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“We’ll crack down on hoarding of food, cement and steel”

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Union Minister for Commerce and Industry Kamal Nath at a news coference in Singapore on Friday.
Union Minister for Commerce and Industry Kamal Nath at a news coference in Singapore on Friday.

P.S. Suryanarayana

Some of the legal provisions will also be invoked, warns Kamal Nath

“India should guard against economic slowdown in U.S.”

Gem and jewellery sector may lose some space

SINGAPORE: “We will not hesitate to take the strongest possible measures, including using some of the legal provisions we have, against hoarding, against profiteering, whether it is in food or in cement or in steel,” Union Commerce and Industry Minister Kamal Nath on Friday.

“We have Section 18 (G) of the Industrial Development Regulation Act. We do not propose using this; and the cement and steel industries must also ensure that the government does not look at it. That is a very stringent provision. We have to persuade them, counsel them. I don’t want to [see them as] buckling [under pressure].”

Speaking to journalists on the sidelines of an “Incredible India@60” event here, Mr. Kamal Nath also promised a “package” of jobs-generating foreign trade policy

He said “India needs to guard against” the current economic slowdown in the United States and its “frenzy effect” across the world. For now, this “sentiment” about an impending global economic slowdown would not have a significant impact on India.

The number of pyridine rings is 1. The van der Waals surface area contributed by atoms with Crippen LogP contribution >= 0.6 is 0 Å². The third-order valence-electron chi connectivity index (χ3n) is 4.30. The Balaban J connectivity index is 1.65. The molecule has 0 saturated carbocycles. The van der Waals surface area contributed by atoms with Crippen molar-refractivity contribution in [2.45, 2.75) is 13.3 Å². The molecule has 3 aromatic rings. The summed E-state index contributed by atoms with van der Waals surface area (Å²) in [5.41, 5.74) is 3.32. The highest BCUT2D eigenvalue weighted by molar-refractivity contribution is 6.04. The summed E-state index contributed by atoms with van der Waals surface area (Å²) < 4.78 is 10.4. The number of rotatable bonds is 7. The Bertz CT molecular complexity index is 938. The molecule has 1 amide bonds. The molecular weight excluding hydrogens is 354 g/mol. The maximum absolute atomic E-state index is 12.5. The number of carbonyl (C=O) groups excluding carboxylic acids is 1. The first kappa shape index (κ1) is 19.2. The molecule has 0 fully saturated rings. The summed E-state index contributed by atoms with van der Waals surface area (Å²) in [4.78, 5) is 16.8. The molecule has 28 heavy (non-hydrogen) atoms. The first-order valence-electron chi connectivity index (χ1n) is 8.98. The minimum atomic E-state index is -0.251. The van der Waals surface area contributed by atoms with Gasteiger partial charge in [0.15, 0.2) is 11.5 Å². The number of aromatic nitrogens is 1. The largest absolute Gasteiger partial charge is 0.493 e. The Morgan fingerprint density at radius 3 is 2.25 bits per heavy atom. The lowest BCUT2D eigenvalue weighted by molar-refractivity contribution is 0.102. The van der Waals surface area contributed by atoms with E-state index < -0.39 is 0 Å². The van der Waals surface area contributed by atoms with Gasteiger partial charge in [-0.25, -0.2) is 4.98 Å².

India was fine-tuning its economic policies to meet the needs of those below the poverty line in these new global circumstances. However, the country had so far remained insulated from this worldwide “frenzy,” because of a domestic economic “momentum” and “resilience” which ensured that the “growth effect is moving across India.”

Emphasising the “great supply-side challenges at the moment in India, with 15 million people moving from having one meal a day to two meals a day,” Mr. Kamal Nath said: “Even if you exclude China, it is 25 million, between India, Bangladesh, the Philippines, and Indonesia [in this category]; and that itself is a great pressure on the global food situation.”

Doha round

On India’s other challenges on the global economic scene now, the Minister said: “Our deadline [for the Doha Round of trade talks] is May 31 for either putting it on the back burner or really cooking something. I am looking forward to the agriculture paper; the U.S. and the European Union must recognise that unless they come up with something on the table, there is no way we can have progress in this [sector].”

Free trade agreement

The long-pending free trade agreement between India and the Association of South East Asian Nations should be concluded in two months, he said. “Everything has been ironed out. There is just some minor issue which we have with Indonesia. We are ironing it out.”

On a parallel track, he said, “there are no more issues left on the India-Singapore [comprehensive economic cooperation] agreement.”

On the nitty-gritty of the impact of U.S economic slowdown on India, Mr. Kamal Nath said: “The apparel sector is not going to be affected. There will be some attack on the gem and jewellery sector [though]. But, with increasing demand in other countries, probably that space which we are losing [in the U.S.] will be available to us in other countries.”


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